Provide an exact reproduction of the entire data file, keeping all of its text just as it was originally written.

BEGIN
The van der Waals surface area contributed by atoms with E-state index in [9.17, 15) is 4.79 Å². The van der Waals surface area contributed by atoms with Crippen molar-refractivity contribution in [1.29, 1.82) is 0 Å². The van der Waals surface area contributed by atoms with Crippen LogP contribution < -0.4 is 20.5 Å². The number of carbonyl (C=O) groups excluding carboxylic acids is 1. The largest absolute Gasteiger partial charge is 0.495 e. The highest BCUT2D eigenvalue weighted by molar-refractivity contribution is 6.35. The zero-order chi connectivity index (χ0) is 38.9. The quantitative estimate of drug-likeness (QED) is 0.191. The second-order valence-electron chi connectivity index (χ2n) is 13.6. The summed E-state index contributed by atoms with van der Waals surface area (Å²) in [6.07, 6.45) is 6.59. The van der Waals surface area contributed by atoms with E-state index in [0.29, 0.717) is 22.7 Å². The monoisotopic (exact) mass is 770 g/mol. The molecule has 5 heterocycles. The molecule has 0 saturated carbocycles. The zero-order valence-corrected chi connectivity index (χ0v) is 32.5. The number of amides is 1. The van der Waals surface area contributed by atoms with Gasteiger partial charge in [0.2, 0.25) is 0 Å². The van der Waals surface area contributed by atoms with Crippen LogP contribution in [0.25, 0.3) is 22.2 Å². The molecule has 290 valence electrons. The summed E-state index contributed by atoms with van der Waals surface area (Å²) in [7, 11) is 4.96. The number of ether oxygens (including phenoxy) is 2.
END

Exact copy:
The van der Waals surface area contributed by atoms with E-state index in [9.17, 15) is 4.79 Å². The van der Waals surface area contributed by atoms with Crippen molar-refractivity contribution in [1.29, 1.82) is 0 Å². The van der Waals surface area contributed by atoms with Crippen LogP contribution < -0.4 is 20.5 Å². The number of carbonyl (C=O) groups excluding carboxylic acids is 1. The largest absolute Gasteiger partial charge is 0.495 e. The highest BCUT2D eigenvalue weighted by molar-refractivity contribution is 6.35. The zero-order chi connectivity index (χ0) is 38.9. The quantitative estimate of drug-likeness (QED) is 0.191. The second-order valence-electron chi connectivity index (χ2n) is 13.6. The summed E-state index contributed by atoms with van der Waals surface area (Å²) in [6.07, 6.45) is 6.59. The van der Waals surface area contributed by atoms with E-state index in [0.29, 0.717) is 22.7 Å². The monoisotopic (exact) mass is 770 g/mol. The molecule has 5 heterocycles. The molecule has 0 saturated carbocycles. The zero-order valence-corrected chi connectivity index (χ0v) is 32.5. The number of amides is 1. The van der Waals surface area contributed by atoms with Gasteiger partial charge in [0.2, 0.25) is 0 Å². The van der Waals surface area contributed by atoms with Crippen LogP contribution in [0.25, 0.3) is 22.2 Å². The molecule has 290 valence electrons. The summed E-state index contributed by atoms with van der Waals surface area (Å²) in [7, 11) is 4.96. The number of ether oxygens (including phenoxy) is 2.